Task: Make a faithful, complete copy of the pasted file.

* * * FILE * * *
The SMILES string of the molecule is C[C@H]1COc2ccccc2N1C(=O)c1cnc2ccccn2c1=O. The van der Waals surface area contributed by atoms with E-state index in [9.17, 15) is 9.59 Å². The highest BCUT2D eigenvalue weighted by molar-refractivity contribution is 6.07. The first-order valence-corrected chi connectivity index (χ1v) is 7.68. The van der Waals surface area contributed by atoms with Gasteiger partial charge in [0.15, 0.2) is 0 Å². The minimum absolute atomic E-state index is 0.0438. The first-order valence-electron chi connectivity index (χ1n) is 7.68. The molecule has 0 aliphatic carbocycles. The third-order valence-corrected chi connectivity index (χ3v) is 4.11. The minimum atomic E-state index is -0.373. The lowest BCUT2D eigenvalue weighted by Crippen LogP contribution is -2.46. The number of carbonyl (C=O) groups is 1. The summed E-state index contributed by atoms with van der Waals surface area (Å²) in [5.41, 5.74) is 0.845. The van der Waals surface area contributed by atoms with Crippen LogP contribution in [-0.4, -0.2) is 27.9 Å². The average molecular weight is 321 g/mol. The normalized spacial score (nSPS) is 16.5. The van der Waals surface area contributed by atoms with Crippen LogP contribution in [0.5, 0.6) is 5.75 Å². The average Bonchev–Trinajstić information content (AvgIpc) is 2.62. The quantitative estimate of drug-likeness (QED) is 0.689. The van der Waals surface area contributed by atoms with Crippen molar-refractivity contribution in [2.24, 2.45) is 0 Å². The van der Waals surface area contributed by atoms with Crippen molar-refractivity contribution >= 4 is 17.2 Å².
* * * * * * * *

The SMILES string of the molecule is C[C@H]1COc2ccccc2N1C(=O)c1cnc2ccccn2c1=O. The van der Waals surface area contributed by atoms with E-state index in [9.17, 15) is 9.59 Å². The highest BCUT2D eigenvalue weighted by molar-refractivity contribution is 6.07. The first-order valence-corrected chi connectivity index (χ1v) is 7.68. The van der Waals surface area contributed by atoms with Gasteiger partial charge in [0.15, 0.2) is 0 Å². The minimum absolute atomic E-state index is 0.0438. The first-order valence-electron chi connectivity index (χ1n) is 7.68. The molecule has 0 aliphatic carbocycles. The third-order valence-corrected chi connectivity index (χ3v) is 4.11. The minimum atomic E-state index is -0.373. The lowest BCUT2D eigenvalue weighted by Crippen LogP contribution is -2.46. The number of carbonyl (C=O) groups is 1. The summed E-state index contributed by atoms with van der Waals surface area (Å²) in [5.41, 5.74) is 0.845. The van der Waals surface area contributed by atoms with Crippen LogP contribution in [-0.4, -0.2) is 27.9 Å². The average molecular weight is 321 g/mol. The normalized spacial score (nSPS) is 16.5. The van der Waals surface area contributed by atoms with Crippen LogP contribution in [0.5, 0.6) is 5.75 Å². The average Bonchev–Trinajstić information content (AvgIpc) is 2.62. The quantitative estimate of drug-likeness (QED) is 0.689. The van der Waals surface area contributed by atoms with Crippen molar-refractivity contribution in [2.24, 2.45) is 0 Å². The van der Waals surface area contributed by atoms with Crippen molar-refractivity contribution >= 4 is 17.2 Å².